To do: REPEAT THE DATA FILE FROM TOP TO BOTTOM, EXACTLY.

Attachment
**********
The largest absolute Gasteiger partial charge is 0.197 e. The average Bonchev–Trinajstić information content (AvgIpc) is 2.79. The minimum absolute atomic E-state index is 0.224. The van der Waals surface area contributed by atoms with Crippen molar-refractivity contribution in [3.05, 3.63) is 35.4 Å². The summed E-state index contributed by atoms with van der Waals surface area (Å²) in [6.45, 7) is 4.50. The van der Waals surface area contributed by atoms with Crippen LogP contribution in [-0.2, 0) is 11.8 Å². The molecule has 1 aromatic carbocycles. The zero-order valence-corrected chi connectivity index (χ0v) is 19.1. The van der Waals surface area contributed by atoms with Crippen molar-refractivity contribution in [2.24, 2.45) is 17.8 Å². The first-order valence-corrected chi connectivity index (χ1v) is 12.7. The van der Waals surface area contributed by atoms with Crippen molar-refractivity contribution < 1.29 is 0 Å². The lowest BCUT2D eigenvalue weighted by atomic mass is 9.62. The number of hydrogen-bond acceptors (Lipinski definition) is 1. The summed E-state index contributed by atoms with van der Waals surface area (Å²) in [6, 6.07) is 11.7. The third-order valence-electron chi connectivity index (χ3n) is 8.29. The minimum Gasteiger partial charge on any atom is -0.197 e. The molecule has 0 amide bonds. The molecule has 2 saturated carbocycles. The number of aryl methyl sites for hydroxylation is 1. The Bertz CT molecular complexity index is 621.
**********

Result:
The largest absolute Gasteiger partial charge is 0.197 e. The average Bonchev–Trinajstić information content (AvgIpc) is 2.79. The minimum absolute atomic E-state index is 0.224. The van der Waals surface area contributed by atoms with Crippen molar-refractivity contribution in [3.05, 3.63) is 35.4 Å². The summed E-state index contributed by atoms with van der Waals surface area (Å²) in [6.45, 7) is 4.50. The van der Waals surface area contributed by atoms with Crippen LogP contribution in [-0.2, 0) is 11.8 Å². The molecule has 1 aromatic carbocycles. The zero-order valence-corrected chi connectivity index (χ0v) is 19.1. The van der Waals surface area contributed by atoms with Crippen molar-refractivity contribution in [2.24, 2.45) is 17.8 Å². The first-order valence-corrected chi connectivity index (χ1v) is 12.7. The van der Waals surface area contributed by atoms with Crippen molar-refractivity contribution < 1.29 is 0 Å². The lowest BCUT2D eigenvalue weighted by atomic mass is 9.62. The number of hydrogen-bond acceptors (Lipinski definition) is 1. The summed E-state index contributed by atoms with van der Waals surface area (Å²) in [6, 6.07) is 11.7. The third-order valence-electron chi connectivity index (χ3n) is 8.29. The minimum Gasteiger partial charge on any atom is -0.197 e. The molecule has 0 amide bonds. The molecule has 2 saturated carbocycles. The number of aryl methyl sites for hydroxylation is 1. The Bertz CT molecular complexity index is 621.